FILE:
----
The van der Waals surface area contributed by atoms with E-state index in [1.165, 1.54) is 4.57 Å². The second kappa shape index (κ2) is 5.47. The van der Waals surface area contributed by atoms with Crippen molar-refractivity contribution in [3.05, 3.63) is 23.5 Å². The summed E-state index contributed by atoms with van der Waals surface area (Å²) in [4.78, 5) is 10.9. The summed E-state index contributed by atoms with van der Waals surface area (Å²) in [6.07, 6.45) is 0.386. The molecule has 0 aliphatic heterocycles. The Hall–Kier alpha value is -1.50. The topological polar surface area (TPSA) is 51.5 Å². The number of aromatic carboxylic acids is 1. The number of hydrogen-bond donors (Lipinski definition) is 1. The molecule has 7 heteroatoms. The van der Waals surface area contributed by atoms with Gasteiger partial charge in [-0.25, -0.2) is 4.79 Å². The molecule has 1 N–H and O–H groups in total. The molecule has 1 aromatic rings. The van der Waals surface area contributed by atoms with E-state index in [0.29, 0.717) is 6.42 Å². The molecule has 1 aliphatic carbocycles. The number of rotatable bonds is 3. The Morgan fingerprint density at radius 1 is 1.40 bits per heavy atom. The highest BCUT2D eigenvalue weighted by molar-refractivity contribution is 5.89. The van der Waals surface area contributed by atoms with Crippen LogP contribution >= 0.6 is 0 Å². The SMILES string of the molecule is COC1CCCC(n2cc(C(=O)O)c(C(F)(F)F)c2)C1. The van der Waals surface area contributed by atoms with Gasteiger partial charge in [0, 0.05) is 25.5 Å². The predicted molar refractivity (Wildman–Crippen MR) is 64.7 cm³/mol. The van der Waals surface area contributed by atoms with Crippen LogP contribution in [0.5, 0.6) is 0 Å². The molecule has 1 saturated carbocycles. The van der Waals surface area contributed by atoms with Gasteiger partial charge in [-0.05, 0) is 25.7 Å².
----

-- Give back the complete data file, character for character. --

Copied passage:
The van der Waals surface area contributed by atoms with E-state index in [1.165, 1.54) is 4.57 Å². The second kappa shape index (κ2) is 5.47. The van der Waals surface area contributed by atoms with Crippen molar-refractivity contribution in [3.05, 3.63) is 23.5 Å². The summed E-state index contributed by atoms with van der Waals surface area (Å²) in [4.78, 5) is 10.9. The summed E-state index contributed by atoms with van der Waals surface area (Å²) in [6.07, 6.45) is 0.386. The molecule has 0 aliphatic heterocycles. The Hall–Kier alpha value is -1.50. The topological polar surface area (TPSA) is 51.5 Å². The number of aromatic carboxylic acids is 1. The number of hydrogen-bond donors (Lipinski definition) is 1. The molecule has 7 heteroatoms. The van der Waals surface area contributed by atoms with Gasteiger partial charge in [-0.25, -0.2) is 4.79 Å². The molecule has 1 N–H and O–H groups in total. The molecule has 1 aromatic rings. The van der Waals surface area contributed by atoms with E-state index in [0.29, 0.717) is 6.42 Å². The molecule has 1 aliphatic carbocycles. The number of rotatable bonds is 3. The Morgan fingerprint density at radius 1 is 1.40 bits per heavy atom. The highest BCUT2D eigenvalue weighted by molar-refractivity contribution is 5.89. The van der Waals surface area contributed by atoms with Crippen LogP contribution >= 0.6 is 0 Å². The SMILES string of the molecule is COC1CCCC(n2cc(C(=O)O)c(C(F)(F)F)c2)C1. The van der Waals surface area contributed by atoms with Gasteiger partial charge in [0, 0.05) is 25.5 Å². The predicted molar refractivity (Wildman–Crippen MR) is 64.7 cm³/mol. The van der Waals surface area contributed by atoms with Crippen LogP contribution in [0.5, 0.6) is 0 Å². The molecule has 1 saturated carbocycles. The van der Waals surface area contributed by atoms with Gasteiger partial charge in [-0.05, 0) is 25.7 Å².